Scudder advocated adding the study of English to the curriculum. It is hard to believe today, but Williston students of the time took only one literature class, plus weekly or monthly meetings in English fundamentals. Appreciation of literature was largely absent from the Scientific curriculum. The Classical scholars got plenty of it — but solely in the Greek and Latin classics.
Keep was clearly intrigued, and appears to have written to Scudder asking him to elaborate. One challenge would have been to create a framework that accommodated the different needs and backgrounds of Williston’s Classical and Scientific students. Scudder, in his long-delayed response of April, 1878, addressed this and more in the following letter. It is a remarkable document, presenting a surprisingly modern approach to the study of reading and writing.
[Note: In transcribing the manuscript, I have retained Scudder’s punctuation and included crossed-out text. Editorial additions are in [bracketed italics]. Where a word was unclear, I have placed it in [brackets?] with a question mark. – R.T.]
My dear Dr. Keep,
I have two pleasant letters from you unanswered, but I have been taking a little journey, and that has broken up my regular life. I had not forgotten my intention of writing to you on the matter of teaching English, but the more I have considered it the more difficult I find it to make any practical suggestions. It is a harder question I think at Easthampton than elsewhere because of the two classes of students. English literature as part of a liberal training would be taken differently when the students was ending his special studies and when he was beginning them. The boys who go to college not only will have opportunity later, but the very character of their early grammatical study in Latin & Greek would modify the study of English. The boy who ends his studies at Easthampton – and I suppose the great Scientific schools by no means stand to your scientific side, as the colleges do to the classical side – ought to make of English literature a substitute, in a degree, of classical literature, and to obtain from his training some of the liberalizing influences which follow from a classical course, though his age and previous studies do not give him any advantage for this over the classical student. His only advantage I conceive is that he can and ought to give more time to the study and to its cognate study of modern history.
Still, with this complication, I think there might be a method which would be better than a mere desultory study with reference to college examinations, or than the somewhat haphazard method which prevails largely in our academies and high schools.
First of all I would lay down the principle that literature itself should be studied and not books about literature, and in that I am sure you will agree with me as the course sketched by you indicates. Now there are three sides which literature presents, the philosophic, the historic, the aesthetic, and I conceive that each should be carried on, but that greatest weight should be given first and last to the philosophic, that the historic should be of more [regard?] midway, and that the aesthetic should be deferred as much as possible until the close of the course.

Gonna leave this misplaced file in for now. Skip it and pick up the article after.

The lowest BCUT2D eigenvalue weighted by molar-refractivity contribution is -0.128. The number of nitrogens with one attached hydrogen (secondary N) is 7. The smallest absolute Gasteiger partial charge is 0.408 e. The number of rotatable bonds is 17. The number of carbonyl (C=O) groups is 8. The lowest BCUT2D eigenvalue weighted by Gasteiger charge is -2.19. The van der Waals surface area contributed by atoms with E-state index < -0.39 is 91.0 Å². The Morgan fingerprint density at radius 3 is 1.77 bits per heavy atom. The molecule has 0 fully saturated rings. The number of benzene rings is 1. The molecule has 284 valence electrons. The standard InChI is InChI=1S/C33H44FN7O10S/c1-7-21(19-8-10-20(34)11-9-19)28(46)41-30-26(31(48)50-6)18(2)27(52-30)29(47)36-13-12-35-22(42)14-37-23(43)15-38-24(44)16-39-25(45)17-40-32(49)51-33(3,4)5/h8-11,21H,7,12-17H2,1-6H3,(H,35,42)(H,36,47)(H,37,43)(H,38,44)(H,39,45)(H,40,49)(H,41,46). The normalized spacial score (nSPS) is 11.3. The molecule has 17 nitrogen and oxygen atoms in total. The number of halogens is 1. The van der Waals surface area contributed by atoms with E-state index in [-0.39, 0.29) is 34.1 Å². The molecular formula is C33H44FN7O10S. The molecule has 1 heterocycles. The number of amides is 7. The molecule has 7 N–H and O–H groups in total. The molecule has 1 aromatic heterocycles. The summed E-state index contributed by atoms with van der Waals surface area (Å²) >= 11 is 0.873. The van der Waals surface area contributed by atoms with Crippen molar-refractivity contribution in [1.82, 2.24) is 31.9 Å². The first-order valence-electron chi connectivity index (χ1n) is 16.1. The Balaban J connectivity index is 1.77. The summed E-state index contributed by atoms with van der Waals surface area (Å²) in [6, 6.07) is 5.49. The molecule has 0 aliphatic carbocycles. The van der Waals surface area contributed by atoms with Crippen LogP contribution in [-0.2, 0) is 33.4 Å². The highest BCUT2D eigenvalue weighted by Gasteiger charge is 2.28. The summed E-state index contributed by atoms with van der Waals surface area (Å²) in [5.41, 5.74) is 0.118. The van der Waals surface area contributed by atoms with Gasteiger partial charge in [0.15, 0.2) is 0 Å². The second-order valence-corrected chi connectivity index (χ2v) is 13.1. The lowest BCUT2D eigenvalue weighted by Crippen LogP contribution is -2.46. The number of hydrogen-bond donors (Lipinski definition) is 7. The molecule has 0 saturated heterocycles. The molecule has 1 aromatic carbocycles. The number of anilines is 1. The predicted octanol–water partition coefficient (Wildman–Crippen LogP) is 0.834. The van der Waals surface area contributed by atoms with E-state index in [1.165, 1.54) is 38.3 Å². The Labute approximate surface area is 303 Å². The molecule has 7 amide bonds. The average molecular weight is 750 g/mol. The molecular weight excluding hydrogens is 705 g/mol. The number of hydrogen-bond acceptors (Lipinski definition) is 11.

The philosophic side I conceive to begin with the analysis of sentences and with philosophic grammar; the historic to begin with the history of words and with the political and social connexions of literature; the aesthetic to begin with a discrimination of forms of literature and end with conceptions of its art, in harmony with other forms of creative work.Continue reading →
On December 1, 1841, Williston Seminary opened its doors to its first group of students. For the dedication address, Samuel Williston invited the Rev. Mark Hopkins (1802-1887), President of Williams College, Professor of Moral and Intellectual Philosophy, and one of the nation’s leading thinkers on education and educational reform. Hopkins was known as a gifted teacher, who favored Socratic engagement over lectures. One of his Williams protégés, President James A. Garfield, commented that an ideal college comprised “Mark Hopkins on one end of a log and a student on the other.”
True to the oratorical tradition of the time, Hopkins spoke for well over an hour. His subject was the condition of education in the United States, of the need for a variety of reforms, and how Williston Seminary, of which he was a founding Trustee, might address them. It is a fascinating and valuable document. (Readers who wish copies of the full text may email the archivist.)
One passage, on pages 7 and 8 of the printed speech, concerns the importance of an educated citizenry, arguing that anything less constitutes a danger to democracy itself. It is reproduced below. Notwithstanding the optimism of the last excerpted sentence, Hopkins’ words continue to resonate, 176 years after he spoke them.